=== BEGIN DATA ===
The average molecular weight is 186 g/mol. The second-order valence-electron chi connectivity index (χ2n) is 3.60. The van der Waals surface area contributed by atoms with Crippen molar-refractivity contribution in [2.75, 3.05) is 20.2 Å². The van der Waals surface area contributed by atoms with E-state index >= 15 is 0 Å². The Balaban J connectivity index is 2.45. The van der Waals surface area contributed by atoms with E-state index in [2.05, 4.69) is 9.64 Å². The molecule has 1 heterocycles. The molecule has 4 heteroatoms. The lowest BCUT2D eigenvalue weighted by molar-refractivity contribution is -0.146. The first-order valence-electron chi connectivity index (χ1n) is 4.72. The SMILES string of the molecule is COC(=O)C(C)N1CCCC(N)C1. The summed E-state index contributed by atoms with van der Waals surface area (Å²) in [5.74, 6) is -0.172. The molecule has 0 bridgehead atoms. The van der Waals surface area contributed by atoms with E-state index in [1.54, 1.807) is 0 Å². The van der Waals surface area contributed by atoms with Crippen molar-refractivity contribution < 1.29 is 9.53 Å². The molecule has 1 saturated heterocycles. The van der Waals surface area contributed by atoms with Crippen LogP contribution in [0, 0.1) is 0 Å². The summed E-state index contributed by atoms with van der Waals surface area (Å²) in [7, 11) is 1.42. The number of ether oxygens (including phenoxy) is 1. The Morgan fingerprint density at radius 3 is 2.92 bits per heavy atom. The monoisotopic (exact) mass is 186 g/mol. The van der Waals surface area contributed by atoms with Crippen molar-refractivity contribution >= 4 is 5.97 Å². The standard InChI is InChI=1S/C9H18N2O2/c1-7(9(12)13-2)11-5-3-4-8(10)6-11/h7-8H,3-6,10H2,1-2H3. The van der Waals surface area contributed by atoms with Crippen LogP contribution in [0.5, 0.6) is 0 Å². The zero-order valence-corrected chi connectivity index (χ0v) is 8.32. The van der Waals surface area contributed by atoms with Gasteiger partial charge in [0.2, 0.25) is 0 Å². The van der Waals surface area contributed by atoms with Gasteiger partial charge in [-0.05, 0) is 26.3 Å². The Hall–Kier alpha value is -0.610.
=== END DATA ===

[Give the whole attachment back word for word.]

The average molecular weight is 186 g/mol. The second-order valence-electron chi connectivity index (χ2n) is 3.60. The van der Waals surface area contributed by atoms with Crippen molar-refractivity contribution in [2.75, 3.05) is 20.2 Å². The van der Waals surface area contributed by atoms with E-state index >= 15 is 0 Å². The Balaban J connectivity index is 2.45. The van der Waals surface area contributed by atoms with E-state index in [2.05, 4.69) is 9.64 Å². The molecule has 1 heterocycles. The molecule has 4 heteroatoms. The lowest BCUT2D eigenvalue weighted by molar-refractivity contribution is -0.146. The first-order valence-electron chi connectivity index (χ1n) is 4.72. The SMILES string of the molecule is COC(=O)C(C)N1CCCC(N)C1. The summed E-state index contributed by atoms with van der Waals surface area (Å²) in [5.74, 6) is -0.172. The molecule has 0 bridgehead atoms. The van der Waals surface area contributed by atoms with E-state index in [1.54, 1.807) is 0 Å². The van der Waals surface area contributed by atoms with Crippen molar-refractivity contribution < 1.29 is 9.53 Å². The molecule has 1 saturated heterocycles. The van der Waals surface area contributed by atoms with Crippen LogP contribution in [0, 0.1) is 0 Å². The summed E-state index contributed by atoms with van der Waals surface area (Å²) in [7, 11) is 1.42. The number of ether oxygens (including phenoxy) is 1. The Morgan fingerprint density at radius 3 is 2.92 bits per heavy atom. The monoisotopic (exact) mass is 186 g/mol. The van der Waals surface area contributed by atoms with Crippen molar-refractivity contribution >= 4 is 5.97 Å². The standard InChI is InChI=1S/C9H18N2O2/c1-7(9(12)13-2)11-5-3-4-8(10)6-11/h7-8H,3-6,10H2,1-2H3. The van der Waals surface area contributed by atoms with Crippen LogP contribution in [0.5, 0.6) is 0 Å². The zero-order valence-corrected chi connectivity index (χ0v) is 8.32. The van der Waals surface area contributed by atoms with Gasteiger partial charge in [0.2, 0.25) is 0 Å². The van der Waals surface area contributed by atoms with Gasteiger partial charge in [-0.05, 0) is 26.3 Å². The Hall–Kier alpha value is -0.610.